I must agree with another reviewer that I don't favor the choice of Processing for the laptop applications: instead, I had liked to see Python too, and I had liked the author to show how to build a LAMP server on our own computer.

Bottom line: this book is superb and I highly recommend it.
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2 of 2 people found the following review helpful By Bloomington Bookworm on March 23, 2013
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Lots of details, and good examples. Includes a basic description of how networks are configured. Also describes the basics of wireless. Great to have a book about the whys and not just the hows.
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5 of 7 people found the following review helpful By Longhorn on February 5, 2012
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You can learn a lot from this book if you overlook the funky projects and don't let it turn you off. For example, a lot of knowledge is in the Pong project but I can do without the monkey. A couple of 10K pots will suffice. I also am not too fond of cats. That being said...the book is well worth having if you are trying to learn how Arduino and Processing can communicate with each other. It covers a variety of communication protocols. I can recommend it if you can stick your tongue in your cheek and soldier on. The author really does know his subject matter.

As one other reviewer said - you can't judge this book by its cover (toy monkeys?...I guess I don't have much of a sense of humor but I am glad I bought the book).
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4 of 6 people found the following review helpful By J. M. Sample on December 7, 2011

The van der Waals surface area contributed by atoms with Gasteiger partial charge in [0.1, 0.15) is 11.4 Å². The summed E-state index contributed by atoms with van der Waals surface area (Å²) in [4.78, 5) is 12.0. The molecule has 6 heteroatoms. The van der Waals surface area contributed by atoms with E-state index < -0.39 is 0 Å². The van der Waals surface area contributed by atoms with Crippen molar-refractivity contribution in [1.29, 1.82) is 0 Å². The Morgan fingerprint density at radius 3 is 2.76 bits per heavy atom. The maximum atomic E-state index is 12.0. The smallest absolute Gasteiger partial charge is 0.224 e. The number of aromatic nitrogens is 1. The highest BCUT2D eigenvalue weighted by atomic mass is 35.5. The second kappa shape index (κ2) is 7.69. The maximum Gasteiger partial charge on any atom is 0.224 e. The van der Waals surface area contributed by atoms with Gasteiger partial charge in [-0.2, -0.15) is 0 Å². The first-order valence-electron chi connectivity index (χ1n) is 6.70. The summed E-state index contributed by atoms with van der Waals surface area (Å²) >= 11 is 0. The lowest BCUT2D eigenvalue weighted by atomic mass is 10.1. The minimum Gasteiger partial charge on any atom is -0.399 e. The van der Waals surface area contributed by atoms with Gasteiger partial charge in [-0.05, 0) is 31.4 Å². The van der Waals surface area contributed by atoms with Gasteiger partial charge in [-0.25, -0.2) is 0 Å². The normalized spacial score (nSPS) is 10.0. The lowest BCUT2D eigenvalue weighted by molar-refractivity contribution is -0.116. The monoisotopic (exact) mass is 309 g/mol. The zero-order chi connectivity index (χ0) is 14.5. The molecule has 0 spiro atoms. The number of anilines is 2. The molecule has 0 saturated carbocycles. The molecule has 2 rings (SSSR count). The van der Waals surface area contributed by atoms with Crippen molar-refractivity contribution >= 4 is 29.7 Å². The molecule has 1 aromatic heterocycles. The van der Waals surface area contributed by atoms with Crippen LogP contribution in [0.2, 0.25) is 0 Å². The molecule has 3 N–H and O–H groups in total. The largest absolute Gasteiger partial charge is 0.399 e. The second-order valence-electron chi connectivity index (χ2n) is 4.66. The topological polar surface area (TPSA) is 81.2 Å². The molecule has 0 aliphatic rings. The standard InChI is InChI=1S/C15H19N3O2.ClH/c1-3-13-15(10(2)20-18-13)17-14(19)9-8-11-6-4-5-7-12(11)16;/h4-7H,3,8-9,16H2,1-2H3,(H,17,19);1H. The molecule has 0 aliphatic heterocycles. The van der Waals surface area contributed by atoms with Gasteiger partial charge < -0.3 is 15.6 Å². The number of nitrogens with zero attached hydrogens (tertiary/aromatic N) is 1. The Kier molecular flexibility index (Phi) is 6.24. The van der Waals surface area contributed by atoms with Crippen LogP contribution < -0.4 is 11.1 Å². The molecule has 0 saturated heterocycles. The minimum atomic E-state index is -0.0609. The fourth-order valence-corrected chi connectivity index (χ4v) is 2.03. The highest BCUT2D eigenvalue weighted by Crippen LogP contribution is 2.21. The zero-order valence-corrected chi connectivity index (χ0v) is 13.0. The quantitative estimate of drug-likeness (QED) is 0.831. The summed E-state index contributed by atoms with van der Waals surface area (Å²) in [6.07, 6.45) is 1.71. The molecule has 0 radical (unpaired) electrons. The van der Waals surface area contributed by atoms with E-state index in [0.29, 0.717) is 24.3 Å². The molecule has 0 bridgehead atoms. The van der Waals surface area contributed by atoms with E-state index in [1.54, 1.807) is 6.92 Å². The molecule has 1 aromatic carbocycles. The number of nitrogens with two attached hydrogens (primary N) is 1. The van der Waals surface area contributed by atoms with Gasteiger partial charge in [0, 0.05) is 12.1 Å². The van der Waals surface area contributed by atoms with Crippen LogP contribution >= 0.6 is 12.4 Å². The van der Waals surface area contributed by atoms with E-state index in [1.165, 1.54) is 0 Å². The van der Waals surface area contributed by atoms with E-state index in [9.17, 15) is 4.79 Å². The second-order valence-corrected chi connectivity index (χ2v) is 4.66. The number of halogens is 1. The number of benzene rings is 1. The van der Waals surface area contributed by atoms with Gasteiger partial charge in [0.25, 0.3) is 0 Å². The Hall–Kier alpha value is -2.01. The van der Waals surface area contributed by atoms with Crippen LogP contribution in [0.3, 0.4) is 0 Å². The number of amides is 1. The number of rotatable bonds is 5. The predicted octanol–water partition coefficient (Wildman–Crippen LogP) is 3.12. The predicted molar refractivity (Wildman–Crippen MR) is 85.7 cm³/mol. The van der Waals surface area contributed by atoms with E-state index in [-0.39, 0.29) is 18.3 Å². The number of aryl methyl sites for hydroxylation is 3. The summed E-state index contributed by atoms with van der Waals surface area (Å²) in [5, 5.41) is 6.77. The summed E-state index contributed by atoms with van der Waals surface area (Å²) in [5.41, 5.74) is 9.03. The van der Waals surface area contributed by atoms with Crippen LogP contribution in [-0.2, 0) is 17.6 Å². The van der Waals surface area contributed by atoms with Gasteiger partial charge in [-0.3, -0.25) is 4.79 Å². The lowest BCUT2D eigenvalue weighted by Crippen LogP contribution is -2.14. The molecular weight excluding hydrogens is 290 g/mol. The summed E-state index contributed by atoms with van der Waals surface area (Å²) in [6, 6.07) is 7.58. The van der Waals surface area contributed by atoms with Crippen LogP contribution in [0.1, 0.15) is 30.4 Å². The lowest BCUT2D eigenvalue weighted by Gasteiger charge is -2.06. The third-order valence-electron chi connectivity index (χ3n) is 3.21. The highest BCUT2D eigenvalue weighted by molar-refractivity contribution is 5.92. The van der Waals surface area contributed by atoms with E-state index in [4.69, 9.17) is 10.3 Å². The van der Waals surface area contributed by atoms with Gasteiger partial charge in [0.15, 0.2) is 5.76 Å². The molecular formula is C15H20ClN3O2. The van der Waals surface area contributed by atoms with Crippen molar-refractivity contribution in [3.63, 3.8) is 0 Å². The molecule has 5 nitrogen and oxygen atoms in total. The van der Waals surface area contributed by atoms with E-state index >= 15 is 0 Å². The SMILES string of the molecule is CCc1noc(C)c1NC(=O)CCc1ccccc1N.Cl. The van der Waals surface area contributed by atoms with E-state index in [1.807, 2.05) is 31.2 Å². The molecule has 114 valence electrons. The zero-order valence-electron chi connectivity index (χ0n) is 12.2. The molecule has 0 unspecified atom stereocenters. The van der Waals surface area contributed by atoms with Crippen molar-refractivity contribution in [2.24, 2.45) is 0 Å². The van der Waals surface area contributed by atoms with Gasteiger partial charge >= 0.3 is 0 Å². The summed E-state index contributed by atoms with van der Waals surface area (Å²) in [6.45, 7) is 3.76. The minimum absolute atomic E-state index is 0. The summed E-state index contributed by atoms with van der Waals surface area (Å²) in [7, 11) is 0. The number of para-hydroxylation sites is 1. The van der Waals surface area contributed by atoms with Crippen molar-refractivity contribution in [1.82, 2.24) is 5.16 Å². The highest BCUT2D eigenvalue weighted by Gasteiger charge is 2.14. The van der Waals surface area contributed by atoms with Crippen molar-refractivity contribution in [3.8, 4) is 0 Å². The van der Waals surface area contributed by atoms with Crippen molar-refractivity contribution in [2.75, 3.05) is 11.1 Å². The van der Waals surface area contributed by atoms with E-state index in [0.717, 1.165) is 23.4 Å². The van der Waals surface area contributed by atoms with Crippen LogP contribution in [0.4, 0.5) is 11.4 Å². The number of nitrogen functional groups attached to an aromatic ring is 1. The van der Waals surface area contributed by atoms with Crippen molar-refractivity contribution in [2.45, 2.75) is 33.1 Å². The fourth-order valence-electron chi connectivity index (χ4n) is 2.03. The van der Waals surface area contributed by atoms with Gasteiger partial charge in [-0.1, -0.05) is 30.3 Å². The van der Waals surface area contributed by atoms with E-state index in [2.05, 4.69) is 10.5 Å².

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This book really sets out the process you need to follow to make your Arduino projects even more interactive, useful, and fun. I have remote programming experience and this book had me up and running in no time. It is well written and clear. A must buy for the Arfuino enthusiast.
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There is not enough time in one day to do all the things that come to mind from this book.
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I have been working on computers and the net since way back when (tempted to make a joke here about AL GORE) ... my back ground includes web design, software programming, 3d animation and a small amount of hardware design. If you get the idea I am an old dude, you would be right as I am pushing 70 very hard.
From the moment I opened this book I started learning stuff, new stuff, great ideas.
In my dotage, I have become interested in robots and 3d printers (insert star trek reference here) and this book lays out information in easy to understand bits. It does help if you have had some programing experience but is not necessary as the writer explains bit by bit, in step by step process how the languages you use to program microcomputers work and how to get things talking to each other both hardware and software. I highly recommend this book to anyone trying to break into microcomputers or build the internet of things. Its a very well written and well done book.
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I'm a programmer by profession, and concepts inside this book continue to cross into my day job from night hacking with Arduino. Mr. Igoe could have edited out many concepts not really required for completion of the many cool projects inside this book, but he chose to complete this book with his expansive writing, motivating the reader to approach new horizons of knowledge with accurate and pleasurable topics. This is a must read for the novice Arduino hacker.